The trigger that started the First World War was the assassination of Archduke Franz Ferdinand, the heir to the Austro-Hungarian throne, on 28th June 1914 in Sarajevo. The war ended in 1918; some 65 to 70 million people from 36 countries were mobilised, most of those called to arms being from Europe. The Entente Powers, gathered around the United Kingdom, Russia and France, waged war against the Central Powers lead by Austro-Hungary and Germany. In one of the most gruesome confrontations in the history of the human race, more than ten million people died and twenty million more were wounded; the Kingdom of Serbia lost to the war more than a million of its citizens – 370,000 of them under the arms (26%).
Serbia was the very first country under attack. The Austro-Hungarian offensive in 1914 ended miserably with a tremendous defeat of the imperial army in the battles of Cer, Kolubara and Drina. The Serbian army was headed by Prince Alexander Karageorgevitch, the Supreme Commander, and marshalls (“vojvodas”) and generals Živojin Mišić, Stepa Stepanović, Radomir Putnik, Petar Bojović and Pavle Jurišić-Sturm. After initial victories, the Serbian army was forced to retreat to Albania and further to Greece, together with the Serbian King Peter I and Nikola Pašić, the Prime Minister, under the massive Austro-Hungarian onslaught in 1915. The survivors recovered in the Allies’ military hospitals in the Corfu island and Salonica, Greece, and Bizerta, Tunisia. In the autumn of 1916, the Serbian army achieved a great victory in the battle against the Bulgarian army at Kajmakčalan, and two years later, together with the Allies, launched an offensive to break through the Macedonian Front.
The war ended by the Treaty of Versailles on 20th June 1919, with a new territorial recomposition of Europe as the consequence. Germany lost its colonies, and on the ruins of the Austro-Hungarian and the Ottoman Empires new countries were born: Austria, Hungary, Czechoslovakia, and, thanks to the victories on the battlefield and diplomatic skills, the Kingdom of Serbs, Croats and Slovenes. The territories of the Ottoman Empire outside Anatolia were assigned to the Entente Powers as protectorates, whereas the core territory of the Empire was reorganised into the Republic of Turkey. The Russian Empire, leaving the war after the October Revolution in 1917, ceded large parts of its territory to newly-emerging European countries: Finland, Estonia, Latvia, Lithuania and Poland.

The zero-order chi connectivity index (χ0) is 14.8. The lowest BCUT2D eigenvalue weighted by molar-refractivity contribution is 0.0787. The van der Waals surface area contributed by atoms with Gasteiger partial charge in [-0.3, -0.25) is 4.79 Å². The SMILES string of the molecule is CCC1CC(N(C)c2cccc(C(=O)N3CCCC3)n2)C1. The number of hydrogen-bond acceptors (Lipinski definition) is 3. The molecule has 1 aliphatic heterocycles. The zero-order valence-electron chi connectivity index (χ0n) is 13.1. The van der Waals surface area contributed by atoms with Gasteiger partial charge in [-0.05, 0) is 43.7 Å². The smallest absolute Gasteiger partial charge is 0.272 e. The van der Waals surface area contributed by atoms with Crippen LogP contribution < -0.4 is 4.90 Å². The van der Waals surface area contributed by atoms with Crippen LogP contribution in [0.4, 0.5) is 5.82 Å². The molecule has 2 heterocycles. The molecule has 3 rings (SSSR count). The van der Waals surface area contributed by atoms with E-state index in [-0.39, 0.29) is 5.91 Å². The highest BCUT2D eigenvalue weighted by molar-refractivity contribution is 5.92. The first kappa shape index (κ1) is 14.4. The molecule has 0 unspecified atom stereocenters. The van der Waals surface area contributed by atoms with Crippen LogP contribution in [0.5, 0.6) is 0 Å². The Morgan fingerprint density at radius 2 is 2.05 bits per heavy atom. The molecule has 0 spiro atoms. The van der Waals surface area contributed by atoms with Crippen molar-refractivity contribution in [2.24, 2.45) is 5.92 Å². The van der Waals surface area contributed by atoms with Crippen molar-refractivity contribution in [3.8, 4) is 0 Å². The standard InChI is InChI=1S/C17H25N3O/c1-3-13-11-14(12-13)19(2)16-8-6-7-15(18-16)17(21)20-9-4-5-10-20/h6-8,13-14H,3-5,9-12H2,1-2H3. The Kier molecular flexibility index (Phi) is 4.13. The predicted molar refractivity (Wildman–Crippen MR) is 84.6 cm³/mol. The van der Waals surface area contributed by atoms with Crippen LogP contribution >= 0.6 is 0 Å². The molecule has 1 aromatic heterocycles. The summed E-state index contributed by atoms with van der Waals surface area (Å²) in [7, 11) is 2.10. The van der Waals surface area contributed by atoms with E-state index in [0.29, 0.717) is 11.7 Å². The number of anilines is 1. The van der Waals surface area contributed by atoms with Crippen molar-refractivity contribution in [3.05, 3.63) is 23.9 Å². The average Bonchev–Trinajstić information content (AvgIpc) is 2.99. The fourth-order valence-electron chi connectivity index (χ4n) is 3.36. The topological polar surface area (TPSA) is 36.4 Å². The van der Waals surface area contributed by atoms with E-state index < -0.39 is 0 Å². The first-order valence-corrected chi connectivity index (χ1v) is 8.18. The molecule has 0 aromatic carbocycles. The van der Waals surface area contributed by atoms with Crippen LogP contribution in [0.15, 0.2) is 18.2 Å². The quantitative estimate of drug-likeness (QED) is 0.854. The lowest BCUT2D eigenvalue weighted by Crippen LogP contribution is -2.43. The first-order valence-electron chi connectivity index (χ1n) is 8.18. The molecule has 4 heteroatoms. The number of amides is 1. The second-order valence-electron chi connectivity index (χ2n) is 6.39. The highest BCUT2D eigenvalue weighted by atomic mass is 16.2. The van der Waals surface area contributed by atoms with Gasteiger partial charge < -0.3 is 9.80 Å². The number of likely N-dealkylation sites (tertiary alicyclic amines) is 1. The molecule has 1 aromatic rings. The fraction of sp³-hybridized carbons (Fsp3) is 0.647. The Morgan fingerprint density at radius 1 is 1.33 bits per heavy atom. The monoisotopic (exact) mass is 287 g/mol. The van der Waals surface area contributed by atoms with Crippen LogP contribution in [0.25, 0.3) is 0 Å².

The motifs of the stamps, First Day Covers, maximum cards and the text were done in collaboration with the Serbian Academy of Sciences and Arts, Military Museum in Belgrade, Museum of Contemporary Art in Belgrade and PTT Museum in Belgrade.
Motif on the stamp face value 23,00 RSD: “Crossing of the Serbian army through Albania“, 1915, oil on canvas, author Miloš Golubović; collection of the PTT Museum in Belgrade; regiment flag from the collection of the Military Museum in Belgrade; Motif on the vignette: “From the war“, 1915 / 1916, ink, watercolor / paper, author Miloš Golubović; collection of the Museum of Applied Arts in Belgrade; Order of the Star with Swords of Karađorđe of the IV degree from the collection of the Military Museum in Belgrade; Motif on the envelope: “Crossing of the Serbian army through Albania“, sculpture by Jovan Pešić, collection of the PTT Museum in Belgrade; Order of the Star with Swords of Karađorđe from the collection of the Military Museum in Belgrade.